I had some luck in Floating Point with writing an algorithm that controlled music volume according to a constantly changing level of 'coolness' of your performance. I found that it feels good for music to be responding to what you're doing, but the change has to be more gradual than the variable it's responding to, or it's jarring and annoying. I could easily track a danger variable in Heat Signature and have individual music layer volumes respond to a smoothed out version of that.
For peaceful music, I love slow, expansive stuff that conjours the majesty of space. Like this:
As a general track, which could probably be taken in a 'tense' or a 'peaceful' direction, I like this one from the EVE soundtrack:
If you're making a sample:
I'm looking for someone to do all the art in the game, which I'll break down below. But first an important note:
Everything in Heat Signature will get rotated and stretched by Game Maker as it spins through space and we zoom in and out. There's some built-in anti-aliasing to this, so any per-pixel crispness will get blurred (it's possible to disable this, but then rotating and scaling mess up fine detail even more). With apologies to John Roberts, this is what it would look like if we tried to use Conway's sprite from Gunpoint as the player's ship in Heat Signature:
That is a screenshot. I actually did this.
All this means is: avoid intentionally jagged diagonals or anything where the placement and clarity of individual pixels is critical.
Beyond that, the only styles I'm pretty sure I don't want are 'comical' or 'abstract'.
The art we'll need includes:
Heat Signature is set in a region of space dominated by colourful gas clouds. These are huge, you'd never see a whole one on screen, so in practice it's more like each region of space will have a different background colour. I'd like some regions of darkness, but as you'll see from the reference pics below I mostly want space to be colourful.
I might have a 'burn colour' for these gas clouds, also randomly selected, that would flare up around your ship when you're hot. So if you're thrusting through a green cloud, you might see the gas you're cutting through burning red. You know that bit in the Voyager titles?
Here are some pictures of space that I find exciting. Sorry that only some of them are credited, my sources for the others were imgur links with no attribution or info.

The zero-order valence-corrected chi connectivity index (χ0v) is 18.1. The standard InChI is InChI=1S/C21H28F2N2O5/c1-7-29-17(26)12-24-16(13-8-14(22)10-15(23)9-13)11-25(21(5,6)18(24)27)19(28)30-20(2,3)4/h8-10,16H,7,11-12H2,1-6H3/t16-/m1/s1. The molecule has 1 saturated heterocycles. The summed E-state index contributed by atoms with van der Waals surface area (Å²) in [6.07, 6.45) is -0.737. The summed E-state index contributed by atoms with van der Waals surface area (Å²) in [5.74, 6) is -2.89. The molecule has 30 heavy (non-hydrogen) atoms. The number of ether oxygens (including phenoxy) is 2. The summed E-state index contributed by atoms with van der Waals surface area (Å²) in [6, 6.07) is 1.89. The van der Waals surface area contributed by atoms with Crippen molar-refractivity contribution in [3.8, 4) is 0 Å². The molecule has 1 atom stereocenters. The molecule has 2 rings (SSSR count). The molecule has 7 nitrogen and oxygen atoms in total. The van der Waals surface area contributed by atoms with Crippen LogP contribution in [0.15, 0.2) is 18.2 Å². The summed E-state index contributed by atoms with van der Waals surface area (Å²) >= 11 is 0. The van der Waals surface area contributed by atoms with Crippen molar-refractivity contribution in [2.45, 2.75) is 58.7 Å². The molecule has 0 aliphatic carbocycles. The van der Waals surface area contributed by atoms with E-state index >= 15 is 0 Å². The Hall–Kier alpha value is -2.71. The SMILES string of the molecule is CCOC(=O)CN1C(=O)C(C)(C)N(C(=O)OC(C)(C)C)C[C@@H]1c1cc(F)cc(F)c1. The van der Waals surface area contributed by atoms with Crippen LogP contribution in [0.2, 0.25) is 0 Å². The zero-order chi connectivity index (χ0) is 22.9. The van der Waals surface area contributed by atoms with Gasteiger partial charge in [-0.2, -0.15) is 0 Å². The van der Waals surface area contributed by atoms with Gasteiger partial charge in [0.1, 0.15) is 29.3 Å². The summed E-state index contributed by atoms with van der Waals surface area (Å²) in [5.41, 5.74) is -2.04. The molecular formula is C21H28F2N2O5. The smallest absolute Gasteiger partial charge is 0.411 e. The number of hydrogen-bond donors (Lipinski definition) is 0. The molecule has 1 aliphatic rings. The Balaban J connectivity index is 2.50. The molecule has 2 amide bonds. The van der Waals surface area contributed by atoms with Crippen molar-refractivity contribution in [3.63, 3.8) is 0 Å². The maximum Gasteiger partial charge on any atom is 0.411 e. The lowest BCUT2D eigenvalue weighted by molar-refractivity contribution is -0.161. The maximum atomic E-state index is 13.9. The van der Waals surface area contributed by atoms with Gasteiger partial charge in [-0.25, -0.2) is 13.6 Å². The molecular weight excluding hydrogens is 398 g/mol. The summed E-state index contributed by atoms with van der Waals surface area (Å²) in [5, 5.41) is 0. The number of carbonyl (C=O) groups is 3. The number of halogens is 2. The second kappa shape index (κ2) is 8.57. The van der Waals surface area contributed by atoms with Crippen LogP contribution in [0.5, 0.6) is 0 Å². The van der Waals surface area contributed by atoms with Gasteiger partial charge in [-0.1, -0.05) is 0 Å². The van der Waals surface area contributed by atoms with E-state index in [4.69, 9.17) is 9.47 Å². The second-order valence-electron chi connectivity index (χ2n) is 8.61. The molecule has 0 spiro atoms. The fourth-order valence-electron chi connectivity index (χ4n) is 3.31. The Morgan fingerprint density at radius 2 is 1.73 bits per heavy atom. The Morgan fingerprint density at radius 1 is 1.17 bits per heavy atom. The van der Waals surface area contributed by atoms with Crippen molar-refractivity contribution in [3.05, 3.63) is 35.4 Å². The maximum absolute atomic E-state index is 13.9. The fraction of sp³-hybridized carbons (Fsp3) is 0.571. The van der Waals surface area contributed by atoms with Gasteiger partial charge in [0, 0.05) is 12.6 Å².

This one's from somewhere called StarArmy I guess!
It seems like most of these involve:
As ever, open to totally different approaches if you have something you think will work. For a sample, I don't need to know what the individual layers are, I'm only interested in the overall look.
A ship module is currently 256x256 pixels - you can stray from that, but not too drastically. Anything solid needs to have dimensions that are multiples of 32: that's how big one unit is on the collision grid. That means the thinnest wall has to be 32 thick, and a person should fit inside a 32x32 square. Currently, interior rooms are 6 units across and doorways and corridors are 2 units wide. Click this for a full-size guide:
Ships are made of square modules, as you've hopefully noticed, and the sprites for these are light greyscale, then the game colours them with the ship's randomly chosen colour. The way that mask works is that pure white in the sprite becomes the colour of the mask, so overall the sprite gets darker, and the luminance of the mask colour is the max luminance of what you see (i.e. white is impossible). What we can do, though, is layer another sprite on top of that that's independent of the ship's colour, for any glowing lights or features that should be the same on all ships.
The different modules a ship might have are:
The modules that do stuff will obviously have the controls or workings inside: a seated gunner for Turret modules, a fuel canister plugged into some apparatus for a Thruster module.
I'd like the rest of the rooms to give a sense of the ship as a real place where people live. Some of these ships will be fighters, others transports, others scouting vessels, but almost all of them will be designed for people to spend more than a day on. So the Standard modules might contain:
However! They also need to be massively reusable. Every bit of art will be reused hundreds of times on different ships, so if there's a plate on the floor and some food spilled next to it, it's gonna look odd to keep seeing that exact same mess in different places.
Depending on time, it might be nice to have an alternate set of these to distinguish between old, functional rustbuckets and shinier, more expensive new ships. Not vital though.